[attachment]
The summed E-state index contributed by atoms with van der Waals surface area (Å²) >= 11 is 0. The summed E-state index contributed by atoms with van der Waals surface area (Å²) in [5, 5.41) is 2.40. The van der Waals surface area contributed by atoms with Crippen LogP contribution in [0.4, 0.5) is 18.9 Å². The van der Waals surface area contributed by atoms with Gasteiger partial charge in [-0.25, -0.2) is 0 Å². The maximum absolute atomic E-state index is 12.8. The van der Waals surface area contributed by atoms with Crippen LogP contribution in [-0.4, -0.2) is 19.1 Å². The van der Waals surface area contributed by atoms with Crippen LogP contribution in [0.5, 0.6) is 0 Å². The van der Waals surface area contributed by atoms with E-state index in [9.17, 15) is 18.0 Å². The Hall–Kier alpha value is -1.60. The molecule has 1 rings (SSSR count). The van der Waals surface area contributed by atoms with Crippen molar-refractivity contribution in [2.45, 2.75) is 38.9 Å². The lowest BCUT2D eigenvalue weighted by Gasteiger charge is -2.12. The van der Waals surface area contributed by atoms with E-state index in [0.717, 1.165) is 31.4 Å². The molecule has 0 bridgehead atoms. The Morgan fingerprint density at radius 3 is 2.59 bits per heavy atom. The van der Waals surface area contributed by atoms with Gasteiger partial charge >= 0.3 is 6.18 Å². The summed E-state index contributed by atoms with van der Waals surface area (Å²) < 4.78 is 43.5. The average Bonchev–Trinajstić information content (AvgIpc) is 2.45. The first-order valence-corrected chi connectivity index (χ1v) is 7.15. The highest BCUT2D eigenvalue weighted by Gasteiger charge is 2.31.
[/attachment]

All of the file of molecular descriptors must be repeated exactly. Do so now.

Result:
The summed E-state index contributed by atoms with van der Waals surface area (Å²) >= 11 is 0. The summed E-state index contributed by atoms with van der Waals surface area (Å²) in [5, 5.41) is 2.40. The van der Waals surface area contributed by atoms with Crippen LogP contribution in [0.4, 0.5) is 18.9 Å². The van der Waals surface area contributed by atoms with Gasteiger partial charge in [-0.25, -0.2) is 0 Å². The maximum absolute atomic E-state index is 12.8. The van der Waals surface area contributed by atoms with Crippen LogP contribution in [-0.4, -0.2) is 19.1 Å². The van der Waals surface area contributed by atoms with Crippen LogP contribution in [0.5, 0.6) is 0 Å². The van der Waals surface area contributed by atoms with E-state index in [9.17, 15) is 18.0 Å². The Hall–Kier alpha value is -1.60. The molecule has 1 rings (SSSR count). The van der Waals surface area contributed by atoms with Crippen molar-refractivity contribution in [2.45, 2.75) is 38.9 Å². The lowest BCUT2D eigenvalue weighted by Gasteiger charge is -2.12. The van der Waals surface area contributed by atoms with E-state index in [0.717, 1.165) is 31.4 Å². The molecule has 0 bridgehead atoms. The Morgan fingerprint density at radius 3 is 2.59 bits per heavy atom. The van der Waals surface area contributed by atoms with Gasteiger partial charge >= 0.3 is 6.18 Å². The summed E-state index contributed by atoms with van der Waals surface area (Å²) < 4.78 is 43.5. The average Bonchev–Trinajstić information content (AvgIpc) is 2.45. The first-order valence-corrected chi connectivity index (χ1v) is 7.15. The highest BCUT2D eigenvalue weighted by Gasteiger charge is 2.31.